Appearances Aside, “Something More” Still Needed for Trademark Infringement Liability in Keyword Advertising Cases


Search engine optimization is a vital issue for brand owners.  When a potential customer searches online for Company A, a well-known brand, Company A naturally wants its own website to be as high in the search results as possible and, ideally, at the top of the list.

But Company A is not alone.  Its competitor, Company B, wants to show up in the search results as well.   In fact, many a Company B, by purchasing Company A’s name as a “keyword” from a search engine (an “AdWord” as offered by Google), ensures that when users search for Company A , a sponsored advertisement for Company B appears too.

In this situation, does Company A have any recourse, such as holding Company B liable for trademark infringement?

Courts are generally in agreement that the answer is “no.”  Without something more, merely using a competitor’s trademark as a behind-the-scenes keyword to optimize search engine results does not constitute infringement.  In fact, some courts will dismiss complaints that do not allege more, holding that the plaintiff has not sufficiently alleged a claim upon which relief can be granted.

It was, then, something of a surprise when, on September 23, 2014, in Romeo & Juliette Laser Hair Removal Inc, Inc. v. Assara I LLC, the Southern District of New York denied a motion to dismiss a complaint alleging keyword infringement claims.  The court stated the following:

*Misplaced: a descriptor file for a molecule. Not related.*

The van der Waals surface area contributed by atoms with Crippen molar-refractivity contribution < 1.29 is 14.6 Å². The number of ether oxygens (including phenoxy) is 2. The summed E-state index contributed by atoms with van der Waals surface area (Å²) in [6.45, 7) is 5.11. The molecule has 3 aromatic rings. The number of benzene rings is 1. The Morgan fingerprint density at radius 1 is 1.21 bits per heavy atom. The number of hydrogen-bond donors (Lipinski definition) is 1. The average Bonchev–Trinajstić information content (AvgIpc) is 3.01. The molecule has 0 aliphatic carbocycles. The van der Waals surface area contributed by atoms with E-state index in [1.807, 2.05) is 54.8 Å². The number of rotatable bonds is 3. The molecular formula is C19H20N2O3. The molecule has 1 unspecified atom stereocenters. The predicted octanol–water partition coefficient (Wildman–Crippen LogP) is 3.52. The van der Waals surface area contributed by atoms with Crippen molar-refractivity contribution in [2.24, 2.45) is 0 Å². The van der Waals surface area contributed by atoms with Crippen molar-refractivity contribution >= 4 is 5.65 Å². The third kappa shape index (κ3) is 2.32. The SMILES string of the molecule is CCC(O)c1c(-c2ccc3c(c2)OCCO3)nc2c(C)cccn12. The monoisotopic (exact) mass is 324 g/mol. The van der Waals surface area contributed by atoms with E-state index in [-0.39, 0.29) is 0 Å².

Plaintiff alleges that defendant purchased the search phrase “Romeo & Juliette” from Google Inc., so that whenever the public searched for plaintiff’s mark a sponsored link to defendants’ website would appear.  Moreover, plaintiff alleges defendant[] used its name and marks on hidden links on [defendant’s] website.  This alleged conduct was likely to confuse the public as to whether [defendant] and Romeo and Juliette Laser Removal Inc. were connected, because a person searching . . . using plaintiff’s marks stood a strong chance of being directed to defendant[’s] website.

Could this be an indication that at least one judge is bucking the trend and looking at keyword infringement claims differently than his colleagues?

Probably not.

Here, there actually was “something more,” notwithstanding its apparent omission from the court’s order.  The amended complaint at issue alleges, in addition to the keywording activities, that the defendant also used the plaintiff’s trademark in the sponsored ad itself and on its own website.  For this reason, the alleged exploitation of the plaintiff’s mark did not take place exclusively in the back end of a search engine database, shielded from consumers.  Rather, the plaintiff alleges that its mark was, without authorization, explicitly and publicly used by the defendant to advertise the defendant’s own competing services.

In light of these additional allegations, which have long been considered valid bases for trademark infringement claims, it would have been surprising had the court  dismissed the case, regardless of the involvement of keyword ads.

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